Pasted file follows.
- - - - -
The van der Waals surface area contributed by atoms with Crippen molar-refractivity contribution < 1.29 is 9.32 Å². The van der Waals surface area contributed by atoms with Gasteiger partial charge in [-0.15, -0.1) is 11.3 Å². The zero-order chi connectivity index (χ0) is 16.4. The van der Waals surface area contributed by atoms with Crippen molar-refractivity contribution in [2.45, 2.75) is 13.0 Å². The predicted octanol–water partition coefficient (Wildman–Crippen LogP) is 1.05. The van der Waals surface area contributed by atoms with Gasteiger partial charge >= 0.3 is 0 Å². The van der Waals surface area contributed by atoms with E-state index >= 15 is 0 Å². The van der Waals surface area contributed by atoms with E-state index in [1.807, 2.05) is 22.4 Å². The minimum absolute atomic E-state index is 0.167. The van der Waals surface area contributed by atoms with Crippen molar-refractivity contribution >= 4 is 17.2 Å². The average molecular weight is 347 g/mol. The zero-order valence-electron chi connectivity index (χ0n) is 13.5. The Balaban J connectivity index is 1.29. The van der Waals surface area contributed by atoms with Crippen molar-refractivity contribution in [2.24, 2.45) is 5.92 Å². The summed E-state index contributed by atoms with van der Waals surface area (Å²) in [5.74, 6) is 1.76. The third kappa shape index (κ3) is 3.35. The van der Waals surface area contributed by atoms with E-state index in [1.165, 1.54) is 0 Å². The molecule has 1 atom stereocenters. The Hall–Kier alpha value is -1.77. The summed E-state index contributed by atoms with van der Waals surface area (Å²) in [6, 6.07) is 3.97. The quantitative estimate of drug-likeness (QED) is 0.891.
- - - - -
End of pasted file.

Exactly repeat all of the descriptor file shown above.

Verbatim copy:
The van der Waals surface area contributed by atoms with Crippen molar-refractivity contribution < 1.29 is 9.32 Å². The van der Waals surface area contributed by atoms with Gasteiger partial charge in [-0.15, -0.1) is 11.3 Å². The zero-order chi connectivity index (χ0) is 16.4. The van der Waals surface area contributed by atoms with Crippen molar-refractivity contribution in [2.45, 2.75) is 13.0 Å². The predicted octanol–water partition coefficient (Wildman–Crippen LogP) is 1.05. The van der Waals surface area contributed by atoms with Gasteiger partial charge >= 0.3 is 0 Å². The van der Waals surface area contributed by atoms with E-state index >= 15 is 0 Å². The van der Waals surface area contributed by atoms with E-state index in [1.807, 2.05) is 22.4 Å². The minimum absolute atomic E-state index is 0.167. The van der Waals surface area contributed by atoms with Crippen molar-refractivity contribution >= 4 is 17.2 Å². The average molecular weight is 347 g/mol. The zero-order valence-electron chi connectivity index (χ0n) is 13.5. The Balaban J connectivity index is 1.29. The van der Waals surface area contributed by atoms with Crippen molar-refractivity contribution in [2.24, 2.45) is 5.92 Å². The summed E-state index contributed by atoms with van der Waals surface area (Å²) in [5.74, 6) is 1.76. The third kappa shape index (κ3) is 3.35. The van der Waals surface area contributed by atoms with E-state index in [1.165, 1.54) is 0 Å². The molecule has 1 atom stereocenters. The Hall–Kier alpha value is -1.77. The summed E-state index contributed by atoms with van der Waals surface area (Å²) in [6, 6.07) is 3.97. The quantitative estimate of drug-likeness (QED) is 0.891.